Key Practices of Community Engagement

Key Practices of Community Engagement

Suggestions for creating and implementing community engagement strategies to obtain valuable information, as well as support from diverse people, organizations and constituencies include the following:

  • Consider engagement initiatives. Mutual learning reminds us that everyone has something to teach and something to learn. Mutual respect is essential and sometimes needs to be carefully nurtured through conversations and actions to address conflicts and disappointments that might characterize previous or current relationships. Community engagement can foster countless opportunities to identify and share new information through different ways of knowing. Mutual accountability can enhance community engagement when all participants are willing to be accountable for achieving results through their common efforts. Everyone can take responsibility for some part of what needs to be accomplished to achieve a common goal.
  • Assess the capacity and readiness for implementing a community engagement process. When hospitals proceed to engage community members, they will first want to examine their internal systems, ways of working and culture. This examination can then help the hospital address or change behaviors that could impede the relationships needed for effective community engagement. For example, during or after an assessment process, information about the determinants of health should be presented in ways that are not overly technical or filled with jargon. Community stakeholders and the hospital should create mutual learning opportunities so that data/information can be fully understood and valued. Another prerequisite of a hospital’s community engagement is a clear sense of the nature and duration of the engagement, and resources that can be committed to relationships and activities. This includes, but is not limited to, adequate staffing, funding, information sharing and program activities.
  • Involve people and organizations that reflect the communities with which the hospital will work in the community engagement process.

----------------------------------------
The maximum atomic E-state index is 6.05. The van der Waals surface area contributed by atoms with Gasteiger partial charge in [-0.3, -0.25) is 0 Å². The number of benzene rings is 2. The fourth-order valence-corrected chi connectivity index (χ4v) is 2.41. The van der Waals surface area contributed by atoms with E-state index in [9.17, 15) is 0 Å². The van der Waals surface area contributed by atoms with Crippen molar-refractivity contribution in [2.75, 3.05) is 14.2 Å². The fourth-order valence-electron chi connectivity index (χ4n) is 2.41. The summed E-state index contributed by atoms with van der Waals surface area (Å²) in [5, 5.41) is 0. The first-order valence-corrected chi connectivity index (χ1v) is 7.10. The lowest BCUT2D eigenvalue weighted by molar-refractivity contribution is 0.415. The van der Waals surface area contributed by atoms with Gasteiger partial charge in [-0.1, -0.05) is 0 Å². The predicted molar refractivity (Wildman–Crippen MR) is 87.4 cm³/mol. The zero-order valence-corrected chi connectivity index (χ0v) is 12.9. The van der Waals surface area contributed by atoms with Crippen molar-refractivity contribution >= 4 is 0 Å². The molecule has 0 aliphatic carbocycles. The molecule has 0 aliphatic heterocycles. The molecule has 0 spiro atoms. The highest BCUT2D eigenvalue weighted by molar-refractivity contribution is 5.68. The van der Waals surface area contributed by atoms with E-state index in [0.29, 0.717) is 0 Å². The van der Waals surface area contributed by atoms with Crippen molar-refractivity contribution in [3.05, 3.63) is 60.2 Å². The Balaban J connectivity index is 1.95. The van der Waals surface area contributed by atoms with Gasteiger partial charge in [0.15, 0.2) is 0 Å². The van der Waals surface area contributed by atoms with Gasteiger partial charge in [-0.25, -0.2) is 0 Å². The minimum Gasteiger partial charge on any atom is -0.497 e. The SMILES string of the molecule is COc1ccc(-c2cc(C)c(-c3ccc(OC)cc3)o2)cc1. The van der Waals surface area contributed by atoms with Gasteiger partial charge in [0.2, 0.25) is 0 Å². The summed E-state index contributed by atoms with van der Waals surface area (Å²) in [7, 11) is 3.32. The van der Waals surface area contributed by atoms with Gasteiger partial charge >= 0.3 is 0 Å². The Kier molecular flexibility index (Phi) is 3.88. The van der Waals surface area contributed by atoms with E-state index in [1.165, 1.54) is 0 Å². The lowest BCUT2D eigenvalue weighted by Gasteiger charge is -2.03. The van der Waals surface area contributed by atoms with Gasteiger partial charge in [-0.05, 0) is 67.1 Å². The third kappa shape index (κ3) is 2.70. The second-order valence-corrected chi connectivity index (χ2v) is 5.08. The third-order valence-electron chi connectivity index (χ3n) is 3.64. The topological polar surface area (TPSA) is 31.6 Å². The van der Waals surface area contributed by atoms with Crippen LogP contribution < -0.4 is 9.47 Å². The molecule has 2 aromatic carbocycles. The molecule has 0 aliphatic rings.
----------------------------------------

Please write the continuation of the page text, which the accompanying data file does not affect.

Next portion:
The best community engagement process is not created in isolation from the community and stakeholders. Therefore, it is essential to acknowledge, understand and involve people and organizations that are led by and/or serve multicultural communities and constituencies. This process requires identifying the people and organizations that know these communities and are respected for their contributions. Spend more time in informal conversations and meeting places than in formal meetings, presentations and settings for as long as a community engagement initiative is active. Outstanding community engagement efforts reach out to other large organizations, such as public health departments, that can become allies in community benefit work.
  • When initiating a community engagement process, consider inviting a community-based organizational partner to help focus and implement the process. This organization can serve as a community home base for the process. Such a partner can help organize and facilitate the meaningful involvement of community members. Be prepared to mutually develop specific expectations for the roles and responsibilities of this partner and the hospital; establish ongoing, culturally appropriate communication on activities and desired results; and offer financial resources that are necessary for this partner to effectively work with the hospital. When community engagement activities are implemented by a hospital as a part of a community health needs/resources assessment process, a relationship with a community-based organization can help ensure that community participation is authentic and based on mutual respect, learning and accountability. If an organizational partner is not available, gain perspectives and advice from well-informed individuals who have the trust of diverse groups in their communities.